Re: Difference between developer guide content and reference information

Subject: Re: Difference between developer guide content and reference information
From: Bill Swallow <techcommdood -at- gmail -dot- com>
To: "TECHWR-L" <techwr-l -at- lists -dot- techwr-l -dot- com>
Date: Sun, 24 Apr 2005 23:55:23 -0400

Many 3rd party "reference" books are actually dev guides. If you want
a good contrast of a dev guide and a tech reference, install and read
any SDK/API reference, and then take a look at supporting
documentation for the same SDK/API. The reference should follow the
object model and provide discreet info about each property, method,
constructor, etc. Sure, these topics can (and should) contain sample
code to illustrate use and overview info where appropriate as to what
the thing is and how it's intended to be used. But, dev guides should
literally guide developers through the object model at a higher
altitude and explain the SDK/API in a more purposeful way. The
developers not only need to get exact info about members of the object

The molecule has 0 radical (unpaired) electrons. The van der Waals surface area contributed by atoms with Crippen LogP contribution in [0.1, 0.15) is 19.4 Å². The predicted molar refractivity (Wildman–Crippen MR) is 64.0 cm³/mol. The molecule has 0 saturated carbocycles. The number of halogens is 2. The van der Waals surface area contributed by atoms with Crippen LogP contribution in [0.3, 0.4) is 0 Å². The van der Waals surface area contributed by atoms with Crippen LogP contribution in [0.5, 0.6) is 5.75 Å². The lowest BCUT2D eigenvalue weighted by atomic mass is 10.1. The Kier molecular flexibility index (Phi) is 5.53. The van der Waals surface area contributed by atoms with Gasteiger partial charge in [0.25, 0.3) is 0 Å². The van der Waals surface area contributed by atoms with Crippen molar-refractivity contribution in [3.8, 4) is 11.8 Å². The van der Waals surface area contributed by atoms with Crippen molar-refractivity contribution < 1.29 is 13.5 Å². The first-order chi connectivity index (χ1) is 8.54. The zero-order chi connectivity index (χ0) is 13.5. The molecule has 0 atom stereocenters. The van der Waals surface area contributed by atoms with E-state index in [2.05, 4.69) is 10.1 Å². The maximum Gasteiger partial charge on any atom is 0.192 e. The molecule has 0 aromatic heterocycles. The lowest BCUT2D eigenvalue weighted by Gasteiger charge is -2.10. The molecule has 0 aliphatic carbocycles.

model they're working with, but they need to "get" the object model as
well. I think you're on target with your thoughts on what a dev guide
should look like. The reference should be much drier. ;-)

On 4/24/05, rachna_bhutani -at- yahoo -dot- com <rachna_bhutani -at- yahoo -dot- com> wrote:
> I have to create a developer guide and a product reference (guide?) for
> the same product. These documents will enable developers to create
> applications based on the product. However, I am unclear about the type of
> content that should be included in each guide. I would appreciate inputs
> on how to decide what should go into a developer guide, and what should go
> into a product reference document.
> According to me, a developer guide should have an architectural overview,
> information about key system components, steps in developing an
> application, configuration and security information. However, I have
> looked at various books, and the reference books also seem to have the
> same topics. Both also have code examples. The only difference I noticed
> was that the reference books contained a great deal of code examples to
> explain the usage and functionality of the functions/methods, classes,
> fields etc, whereas the developer guides didn't have as many code
> examples.
> Suggestions on what kind of information to include in each document would
> be most helpful.


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